Posts Tagged C-548/12

Status updated: can a ‘relationship’ be a ‘contract’? CJEU says it’s complicated in Granarolo, and complements the Handte formula.

Update 4 October 2017 for the eventual judgment by the Cour de Cassastion see here: contractual relation upheld.

In C-196/15 Granarolo, extensive reference is made to Brogsitter, in which the CJEU held that the fact that one contracting party brings a civil liability claim against the other is not sufficient to consider that the claim concerns ‘matters relating to a contract’ within the meaning of Article 7(1) Brussels I Recast. That is the case only where the conduct complained of may be considered a breach of contract, which may be established by taking into account the purpose of the contract, which will in principle be the case only where the interpretation of the contract which links the defendant to the applicant is indispensable to establish the lawful or, on the contrary, unlawful nature of the conduct complained of against the former by the latter.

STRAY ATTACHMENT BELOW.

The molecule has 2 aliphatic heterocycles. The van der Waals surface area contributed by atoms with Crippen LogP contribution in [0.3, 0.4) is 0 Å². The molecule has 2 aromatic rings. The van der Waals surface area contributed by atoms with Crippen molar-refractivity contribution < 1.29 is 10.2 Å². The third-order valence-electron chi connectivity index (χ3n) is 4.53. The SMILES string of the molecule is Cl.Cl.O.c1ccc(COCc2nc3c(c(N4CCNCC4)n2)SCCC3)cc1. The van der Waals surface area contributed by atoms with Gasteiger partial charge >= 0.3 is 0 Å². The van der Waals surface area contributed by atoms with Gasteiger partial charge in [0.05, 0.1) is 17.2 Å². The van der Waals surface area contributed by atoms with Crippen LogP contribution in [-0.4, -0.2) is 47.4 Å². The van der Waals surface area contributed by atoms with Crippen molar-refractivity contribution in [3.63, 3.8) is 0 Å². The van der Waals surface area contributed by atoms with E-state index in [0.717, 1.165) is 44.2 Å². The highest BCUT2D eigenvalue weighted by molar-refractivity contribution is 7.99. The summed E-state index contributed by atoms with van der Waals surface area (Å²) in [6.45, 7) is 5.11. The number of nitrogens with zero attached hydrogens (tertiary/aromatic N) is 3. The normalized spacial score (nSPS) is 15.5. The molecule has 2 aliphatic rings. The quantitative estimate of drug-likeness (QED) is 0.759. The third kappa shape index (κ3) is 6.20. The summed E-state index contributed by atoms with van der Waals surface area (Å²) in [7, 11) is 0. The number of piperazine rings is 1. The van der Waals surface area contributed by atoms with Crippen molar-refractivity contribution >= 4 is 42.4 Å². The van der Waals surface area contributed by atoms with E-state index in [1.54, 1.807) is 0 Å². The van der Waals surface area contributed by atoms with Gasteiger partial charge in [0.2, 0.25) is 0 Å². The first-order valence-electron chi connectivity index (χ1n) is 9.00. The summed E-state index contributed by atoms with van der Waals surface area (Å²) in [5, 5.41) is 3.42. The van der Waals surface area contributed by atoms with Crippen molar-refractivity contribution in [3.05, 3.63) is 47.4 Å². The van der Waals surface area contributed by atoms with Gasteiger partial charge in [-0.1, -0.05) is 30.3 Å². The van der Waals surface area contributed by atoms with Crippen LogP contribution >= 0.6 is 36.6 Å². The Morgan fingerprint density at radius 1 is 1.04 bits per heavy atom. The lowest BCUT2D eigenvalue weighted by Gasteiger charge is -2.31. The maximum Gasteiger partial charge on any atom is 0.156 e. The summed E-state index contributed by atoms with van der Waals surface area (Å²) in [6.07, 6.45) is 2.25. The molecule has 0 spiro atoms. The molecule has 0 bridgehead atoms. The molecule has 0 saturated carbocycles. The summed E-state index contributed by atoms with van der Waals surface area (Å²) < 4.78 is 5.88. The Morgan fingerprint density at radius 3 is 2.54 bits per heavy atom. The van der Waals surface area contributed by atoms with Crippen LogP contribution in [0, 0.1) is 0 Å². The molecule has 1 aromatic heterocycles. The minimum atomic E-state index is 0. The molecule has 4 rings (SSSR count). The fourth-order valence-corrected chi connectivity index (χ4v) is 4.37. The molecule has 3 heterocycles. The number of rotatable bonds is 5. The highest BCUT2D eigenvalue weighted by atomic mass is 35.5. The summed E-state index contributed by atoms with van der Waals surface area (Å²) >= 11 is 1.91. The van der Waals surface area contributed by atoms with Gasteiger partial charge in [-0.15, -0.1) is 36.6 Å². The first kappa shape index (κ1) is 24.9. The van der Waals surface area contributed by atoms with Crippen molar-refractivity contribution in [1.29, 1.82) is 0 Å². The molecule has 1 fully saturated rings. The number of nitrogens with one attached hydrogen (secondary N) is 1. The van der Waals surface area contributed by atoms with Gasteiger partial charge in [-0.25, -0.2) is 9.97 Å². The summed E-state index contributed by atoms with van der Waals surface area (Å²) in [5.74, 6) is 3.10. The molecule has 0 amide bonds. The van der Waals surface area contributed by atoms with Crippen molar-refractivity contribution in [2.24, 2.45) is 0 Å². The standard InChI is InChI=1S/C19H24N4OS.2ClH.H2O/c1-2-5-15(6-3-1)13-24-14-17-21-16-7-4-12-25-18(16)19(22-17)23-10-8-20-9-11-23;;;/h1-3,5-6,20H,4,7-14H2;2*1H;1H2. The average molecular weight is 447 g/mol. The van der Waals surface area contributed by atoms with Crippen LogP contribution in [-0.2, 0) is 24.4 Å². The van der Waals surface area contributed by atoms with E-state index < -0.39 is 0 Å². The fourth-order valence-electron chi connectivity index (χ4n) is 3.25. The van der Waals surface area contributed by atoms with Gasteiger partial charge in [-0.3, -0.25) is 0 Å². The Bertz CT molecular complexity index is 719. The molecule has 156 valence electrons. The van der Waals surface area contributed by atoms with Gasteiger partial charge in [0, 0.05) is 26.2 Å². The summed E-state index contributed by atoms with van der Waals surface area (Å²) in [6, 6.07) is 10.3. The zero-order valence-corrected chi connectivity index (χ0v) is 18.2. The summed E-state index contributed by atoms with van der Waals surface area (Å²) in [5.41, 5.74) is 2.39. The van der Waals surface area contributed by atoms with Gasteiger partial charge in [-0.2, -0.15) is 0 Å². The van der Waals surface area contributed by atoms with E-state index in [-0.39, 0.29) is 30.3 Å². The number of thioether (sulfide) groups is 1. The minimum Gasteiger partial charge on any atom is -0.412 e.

Kokott AG Opined that there was no such contractual relationship in the case at hand: see my review of the Opinion. The Court held last week and was less categorical. It suggests a contractual relationship between the parties (which did not have a framework agreement in place: rather a long series of one-off contracts) should not be excluded: the long-standing business relationship which existed between the parties is characterised by the existence of obligations tacitly agreed between them, so that a relationship existed between them that can be classified as contractual (at 25).

What follows can be considered a CJEU addition to the rather byzantine double negative C-26/91 Handte formula: ‘matters relating to a contract is not to be understood as covering a situation in which there is no obligation freely assumed by one party towards another’. In Granarolo at 26 the Court notes